This is exactly the same concept as a delayed broadcast. If going to the bathroom takes more time than the broadcast delay, you may have lost some important parts of the story when you press resume.

The second case is when semi-sync delay is passed or you have been not running semi sync replication:  We can resume the show but you have possibly lost events, Replication Manager can or flashback or use dump for recovering.  

Let examine the options available to make this happen.

      # MARIADB >= 10.2
# —————
mariadb-binary-path = “/usr/sbin”
# ——–
autorejoin = true
autorejoin-semisync = true
autorejoin-flashback = true
autorejoin-mysqldump = false

Don’t forget to set in the cluster configuration that you want to auto resume:

      interactive = false

The default of Replication Manager is to alert on failure, not to do the job of failover.

Another exciting feature is the “no slaves behind” availability.

Can you use your slaves and transparently load balance reads with replication-manager topology? The answer was maybe with MaxScale read write splitting, but only if you didn’t care about reading delayed slave in auto commit workload.

For example, insert followed by close connection and passing the ball to another micro service that read that same data, would be insecure.

Now there is a possibility to configure read write splitter to failback to master under some replication delay lower than the one setup via no slaves behinds.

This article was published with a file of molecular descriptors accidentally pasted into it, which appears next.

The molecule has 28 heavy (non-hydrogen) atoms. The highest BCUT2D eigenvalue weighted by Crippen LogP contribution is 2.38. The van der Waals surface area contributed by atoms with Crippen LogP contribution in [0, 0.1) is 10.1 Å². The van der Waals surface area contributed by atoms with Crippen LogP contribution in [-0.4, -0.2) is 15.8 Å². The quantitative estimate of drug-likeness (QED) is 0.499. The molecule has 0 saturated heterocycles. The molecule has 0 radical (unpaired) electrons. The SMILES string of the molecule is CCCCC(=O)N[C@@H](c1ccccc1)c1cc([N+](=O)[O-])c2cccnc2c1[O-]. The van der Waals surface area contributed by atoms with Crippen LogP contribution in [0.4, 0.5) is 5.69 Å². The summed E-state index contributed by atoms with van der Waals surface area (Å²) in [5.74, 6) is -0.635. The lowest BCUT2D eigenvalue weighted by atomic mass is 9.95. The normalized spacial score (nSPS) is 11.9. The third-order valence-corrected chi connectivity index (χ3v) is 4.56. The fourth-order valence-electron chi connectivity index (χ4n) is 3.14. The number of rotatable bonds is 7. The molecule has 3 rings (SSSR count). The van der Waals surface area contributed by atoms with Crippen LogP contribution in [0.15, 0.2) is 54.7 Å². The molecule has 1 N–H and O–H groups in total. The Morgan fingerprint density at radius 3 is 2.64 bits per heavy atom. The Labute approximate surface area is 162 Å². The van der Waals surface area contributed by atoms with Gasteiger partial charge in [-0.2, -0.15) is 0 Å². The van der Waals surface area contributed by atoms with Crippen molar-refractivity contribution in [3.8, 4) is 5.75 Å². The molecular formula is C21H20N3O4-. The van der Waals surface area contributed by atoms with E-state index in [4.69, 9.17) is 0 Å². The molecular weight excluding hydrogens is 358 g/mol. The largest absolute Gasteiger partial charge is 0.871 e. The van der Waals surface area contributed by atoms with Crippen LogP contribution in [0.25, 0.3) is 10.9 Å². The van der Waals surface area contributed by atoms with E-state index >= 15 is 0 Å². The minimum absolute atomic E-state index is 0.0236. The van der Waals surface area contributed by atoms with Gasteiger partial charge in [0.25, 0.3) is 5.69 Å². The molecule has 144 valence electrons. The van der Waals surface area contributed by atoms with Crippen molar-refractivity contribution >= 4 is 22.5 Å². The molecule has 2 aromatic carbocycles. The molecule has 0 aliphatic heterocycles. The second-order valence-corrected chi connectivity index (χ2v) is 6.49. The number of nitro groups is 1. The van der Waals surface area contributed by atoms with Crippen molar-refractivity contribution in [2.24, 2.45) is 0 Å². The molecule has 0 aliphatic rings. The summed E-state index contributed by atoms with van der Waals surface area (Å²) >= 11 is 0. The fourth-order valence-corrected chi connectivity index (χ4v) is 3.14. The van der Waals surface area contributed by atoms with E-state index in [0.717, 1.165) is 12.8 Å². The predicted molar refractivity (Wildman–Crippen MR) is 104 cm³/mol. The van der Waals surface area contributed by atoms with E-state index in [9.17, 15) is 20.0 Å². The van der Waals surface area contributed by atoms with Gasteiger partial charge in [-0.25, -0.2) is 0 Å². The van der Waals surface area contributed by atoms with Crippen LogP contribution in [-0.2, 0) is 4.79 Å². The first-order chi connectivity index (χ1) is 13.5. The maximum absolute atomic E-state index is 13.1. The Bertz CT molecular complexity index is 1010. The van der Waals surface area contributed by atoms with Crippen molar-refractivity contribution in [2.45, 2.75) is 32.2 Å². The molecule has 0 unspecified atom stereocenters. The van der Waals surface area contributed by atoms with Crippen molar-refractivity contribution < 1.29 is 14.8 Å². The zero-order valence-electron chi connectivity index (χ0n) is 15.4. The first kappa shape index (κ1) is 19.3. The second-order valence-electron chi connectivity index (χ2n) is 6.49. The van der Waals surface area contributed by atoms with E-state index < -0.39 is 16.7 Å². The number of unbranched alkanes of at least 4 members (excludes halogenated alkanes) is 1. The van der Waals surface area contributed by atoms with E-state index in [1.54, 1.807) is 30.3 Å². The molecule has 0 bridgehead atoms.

It brings the solution to slow down the master commit workload under that delay so that read on slave can become committed read!

Extra features:

The new Replication Manager release also addresses some requirement to manage multi clusters management within the same replication-manager (note the change in the configuration file).

specific options for this cluster
specific options for this cluster

If you have a single cluster just use default.

In the console mode one can switch cluster using Ctrl-P  & Ctrl-N and in HTTP mode a drop box is available to switch the active cluster view. 

Some respected members of the community have addressed some possible issues and here with the choice made to separate failover logic in Replication Manager instead of putting it directly in MariaDB MaxScale proxy. This new release addresses such concerns. 

Let’s look at the core new features of Replication Manager when it comes to MaxScale Proxy.

      failover-falsepositive-heartbeat = true
failover-falsepositive-heartbeat-timeout = 3
failover-falsepositive-maxscale = true
failover-falsepositive-maxscale-timeout = 14

One can get this just by the names. Having separate pieces make it possible for better false positive detection of leader death. Here all your slaves acting have a leader failure detection and MaxScale does as well. This is on top of all previous checks and conditions checks.